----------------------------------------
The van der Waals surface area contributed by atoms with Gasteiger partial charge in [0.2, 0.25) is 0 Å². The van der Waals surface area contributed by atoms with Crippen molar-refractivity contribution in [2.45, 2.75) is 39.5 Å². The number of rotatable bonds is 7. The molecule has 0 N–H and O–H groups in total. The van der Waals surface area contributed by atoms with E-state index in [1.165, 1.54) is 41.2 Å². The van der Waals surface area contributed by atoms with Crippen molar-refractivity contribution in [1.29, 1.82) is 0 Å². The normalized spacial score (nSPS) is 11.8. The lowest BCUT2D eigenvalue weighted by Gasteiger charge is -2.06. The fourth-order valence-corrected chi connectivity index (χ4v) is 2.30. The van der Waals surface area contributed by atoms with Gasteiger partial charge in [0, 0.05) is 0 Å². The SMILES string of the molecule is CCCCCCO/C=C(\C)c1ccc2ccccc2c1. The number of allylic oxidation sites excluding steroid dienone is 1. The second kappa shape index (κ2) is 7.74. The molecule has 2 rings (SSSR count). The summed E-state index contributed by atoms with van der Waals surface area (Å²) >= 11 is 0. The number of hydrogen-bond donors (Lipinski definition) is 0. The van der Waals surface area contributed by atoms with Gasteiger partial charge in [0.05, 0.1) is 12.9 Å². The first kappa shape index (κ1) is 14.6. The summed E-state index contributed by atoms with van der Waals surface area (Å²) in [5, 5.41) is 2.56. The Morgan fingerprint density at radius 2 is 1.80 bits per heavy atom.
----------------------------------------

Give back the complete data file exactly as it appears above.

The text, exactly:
The van der Waals surface area contributed by atoms with Gasteiger partial charge in [0.2, 0.25) is 0 Å². The van der Waals surface area contributed by atoms with Crippen molar-refractivity contribution in [2.45, 2.75) is 39.5 Å². The number of rotatable bonds is 7. The molecule has 0 N–H and O–H groups in total. The van der Waals surface area contributed by atoms with E-state index in [1.165, 1.54) is 41.2 Å². The van der Waals surface area contributed by atoms with Crippen molar-refractivity contribution in [1.29, 1.82) is 0 Å². The normalized spacial score (nSPS) is 11.8. The lowest BCUT2D eigenvalue weighted by Gasteiger charge is -2.06. The fourth-order valence-corrected chi connectivity index (χ4v) is 2.30. The van der Waals surface area contributed by atoms with Gasteiger partial charge in [0, 0.05) is 0 Å². The SMILES string of the molecule is CCCCCCO/C=C(\C)c1ccc2ccccc2c1. The number of allylic oxidation sites excluding steroid dienone is 1. The second kappa shape index (κ2) is 7.74. The molecule has 2 rings (SSSR count). The summed E-state index contributed by atoms with van der Waals surface area (Å²) >= 11 is 0. The number of hydrogen-bond donors (Lipinski definition) is 0. The van der Waals surface area contributed by atoms with Gasteiger partial charge in [0.05, 0.1) is 12.9 Å². The first kappa shape index (κ1) is 14.6. The summed E-state index contributed by atoms with van der Waals surface area (Å²) in [5, 5.41) is 2.56. The Morgan fingerprint density at radius 2 is 1.80 bits per heavy atom.